Financial services downgraded

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Prime Minister Kevin Rudd has announced his new-look cabinet and the biggest shift in the eyes of the financial services sector will be the removal of Bill Shorten from the financial services and superannuation portfolio.

Shorten has been replaced by Assistant Treasurer David Bradbury, and now holds the portfolio of education and workplace relations. Penny Wong will hold onto her spot as Minister for Finance and Deregulation, and will lead the Government in the Senate.

Shorten said he was “proud” of the reforms they had made during his tenure. “We have built upon on the great legacy of Hawke and Keating, which improve the transparency and fairness of our financial services sector, while making our superannuation system more sustainable for the future.”

He said that they had “bought[sic] the financial planning industry into the 21st century by removing conflicted remuneration structures and challenging the industry to become more professional, a challenge which I think the industry has and will continue to rise to."

“I’d also like to extend my thanks to the financial services sector for working co-operatively and diligently with the Government to deliver reforms in the best interests of all Australians.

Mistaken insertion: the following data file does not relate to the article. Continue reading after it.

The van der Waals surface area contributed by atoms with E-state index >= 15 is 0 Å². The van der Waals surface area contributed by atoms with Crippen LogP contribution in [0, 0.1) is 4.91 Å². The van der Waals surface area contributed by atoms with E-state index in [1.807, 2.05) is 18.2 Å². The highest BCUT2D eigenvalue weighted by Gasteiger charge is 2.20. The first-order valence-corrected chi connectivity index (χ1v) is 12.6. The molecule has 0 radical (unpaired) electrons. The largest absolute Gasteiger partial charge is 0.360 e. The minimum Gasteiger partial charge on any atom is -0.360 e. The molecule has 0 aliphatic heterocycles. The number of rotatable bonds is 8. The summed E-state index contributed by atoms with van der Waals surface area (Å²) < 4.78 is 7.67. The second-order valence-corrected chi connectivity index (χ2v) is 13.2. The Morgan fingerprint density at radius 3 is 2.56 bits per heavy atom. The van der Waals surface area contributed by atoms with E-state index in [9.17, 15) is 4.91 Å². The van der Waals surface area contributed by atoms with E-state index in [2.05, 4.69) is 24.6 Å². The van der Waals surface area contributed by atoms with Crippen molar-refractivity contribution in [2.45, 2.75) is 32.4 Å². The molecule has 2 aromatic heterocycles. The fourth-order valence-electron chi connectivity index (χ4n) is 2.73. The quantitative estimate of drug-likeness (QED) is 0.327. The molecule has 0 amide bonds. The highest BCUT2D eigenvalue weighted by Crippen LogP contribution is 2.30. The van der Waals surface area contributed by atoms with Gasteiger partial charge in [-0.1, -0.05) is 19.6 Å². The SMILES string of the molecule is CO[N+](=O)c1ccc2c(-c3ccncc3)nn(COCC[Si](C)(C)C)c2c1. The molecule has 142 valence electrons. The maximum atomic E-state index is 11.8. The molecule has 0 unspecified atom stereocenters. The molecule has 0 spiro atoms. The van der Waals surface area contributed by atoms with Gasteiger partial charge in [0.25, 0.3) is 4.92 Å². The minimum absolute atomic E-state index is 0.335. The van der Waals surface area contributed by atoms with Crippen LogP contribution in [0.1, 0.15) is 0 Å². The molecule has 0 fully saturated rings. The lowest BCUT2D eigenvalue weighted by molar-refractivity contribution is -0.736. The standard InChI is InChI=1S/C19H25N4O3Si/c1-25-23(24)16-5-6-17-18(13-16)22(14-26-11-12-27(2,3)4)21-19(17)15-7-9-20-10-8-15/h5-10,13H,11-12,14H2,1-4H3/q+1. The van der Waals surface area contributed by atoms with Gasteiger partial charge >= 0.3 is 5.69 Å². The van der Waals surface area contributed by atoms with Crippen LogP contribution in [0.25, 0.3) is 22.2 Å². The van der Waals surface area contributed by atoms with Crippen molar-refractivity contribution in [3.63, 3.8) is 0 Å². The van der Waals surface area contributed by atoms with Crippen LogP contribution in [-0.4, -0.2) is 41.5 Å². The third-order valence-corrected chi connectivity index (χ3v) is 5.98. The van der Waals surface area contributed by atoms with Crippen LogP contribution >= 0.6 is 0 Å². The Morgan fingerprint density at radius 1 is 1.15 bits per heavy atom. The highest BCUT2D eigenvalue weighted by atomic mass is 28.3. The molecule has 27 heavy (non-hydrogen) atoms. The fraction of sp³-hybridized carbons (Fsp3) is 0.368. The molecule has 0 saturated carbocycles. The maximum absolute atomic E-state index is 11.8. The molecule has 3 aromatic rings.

“I am certain that Treasurer Chris Bowen and Assistant Treasurer David Bradbury will continue Labor’s legacy of working towards providing all Australians with a dignified retirement.”

Shadow Minister for Financial Services and Superannuation, Mathias Cormann said the Government had “significantly downgraded the importance of financial services and superannuation by eliminating a minister with dedicated responsibility.”

“The Treasurer's responsibilities have always included financial services and superannuation. However, in the past a dedicated minister had specific responsibilities for this important area,” said Cormann.

“Instead, the Rudd Labor government has decided to downgrade financial services and superannuation to a mere 'minister assisting' position.”

Bradbury holds an Arts Degree and an Honours Degree in Law. He has also undertaken postgraduate studies in taxation law. Prior to his election to Parliament, Bradbury was a senior associate practising in taxation law with the corporate law firm Blake Dawson.

  • Pat on 3/07/2013 11:13:42 AM

    James, when you refer to vested interests, do you mean the vested interests of advisers who have been around for a long time, who prefer to work in conflicted models of commissions/percentage fees, platform rebates, etc. and who think it is their god given right to give advice that is fundamentally conflicted?

  • SB on 3/07/2013 10:49:04 AM

    James you need a bex and a good lie down. Being so rude to a professional and non personal post only highlights that even old, experienced advises have a level of immaturity. Cases like Storm and Nguyen highlight that successful and experienced does not equate to being ethical and if you can't see this then you are only confirming that you have your head in the sand. "Young and educated" advisers may not have all the answers but at least by looking for some they might improve the public perception of advisers and those of us who are doing the right thing will not have to feel the need to defend ourselves.

  • Phil Thompson on 3/07/2013 10:34:47 AM